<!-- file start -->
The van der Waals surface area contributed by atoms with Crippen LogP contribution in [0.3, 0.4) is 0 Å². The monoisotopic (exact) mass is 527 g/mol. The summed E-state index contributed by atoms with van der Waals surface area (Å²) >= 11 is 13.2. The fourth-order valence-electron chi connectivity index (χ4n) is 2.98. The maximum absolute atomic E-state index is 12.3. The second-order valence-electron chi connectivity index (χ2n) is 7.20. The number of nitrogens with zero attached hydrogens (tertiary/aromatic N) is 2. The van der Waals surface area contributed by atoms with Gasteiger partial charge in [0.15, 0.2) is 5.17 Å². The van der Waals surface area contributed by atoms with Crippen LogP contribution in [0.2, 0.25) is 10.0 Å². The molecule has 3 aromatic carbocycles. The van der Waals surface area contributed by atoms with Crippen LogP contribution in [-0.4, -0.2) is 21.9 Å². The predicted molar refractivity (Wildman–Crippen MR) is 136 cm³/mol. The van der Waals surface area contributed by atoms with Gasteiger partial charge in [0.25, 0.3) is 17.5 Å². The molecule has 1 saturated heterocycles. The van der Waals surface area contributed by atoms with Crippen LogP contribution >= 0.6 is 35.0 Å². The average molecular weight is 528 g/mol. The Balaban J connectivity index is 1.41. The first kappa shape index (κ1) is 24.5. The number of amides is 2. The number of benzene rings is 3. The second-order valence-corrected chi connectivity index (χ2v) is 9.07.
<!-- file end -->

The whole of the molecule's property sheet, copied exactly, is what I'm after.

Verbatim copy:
The van der Waals surface area contributed by atoms with Crippen LogP contribution in [0.3, 0.4) is 0 Å². The monoisotopic (exact) mass is 527 g/mol. The summed E-state index contributed by atoms with van der Waals surface area (Å²) >= 11 is 13.2. The fourth-order valence-electron chi connectivity index (χ4n) is 2.98. The maximum absolute atomic E-state index is 12.3. The second-order valence-electron chi connectivity index (χ2n) is 7.20. The number of nitrogens with zero attached hydrogens (tertiary/aromatic N) is 2. The van der Waals surface area contributed by atoms with Gasteiger partial charge in [0.15, 0.2) is 5.17 Å². The van der Waals surface area contributed by atoms with Crippen LogP contribution in [0.2, 0.25) is 10.0 Å². The molecule has 3 aromatic carbocycles. The van der Waals surface area contributed by atoms with Crippen LogP contribution in [-0.4, -0.2) is 21.9 Å². The predicted molar refractivity (Wildman–Crippen MR) is 136 cm³/mol. The van der Waals surface area contributed by atoms with Gasteiger partial charge in [0.25, 0.3) is 17.5 Å². The molecule has 1 saturated heterocycles. The van der Waals surface area contributed by atoms with Crippen LogP contribution >= 0.6 is 35.0 Å². The average molecular weight is 528 g/mol. The Balaban J connectivity index is 1.41. The first kappa shape index (κ1) is 24.5. The number of amides is 2. The number of benzene rings is 3. The second-order valence-corrected chi connectivity index (χ2v) is 9.07.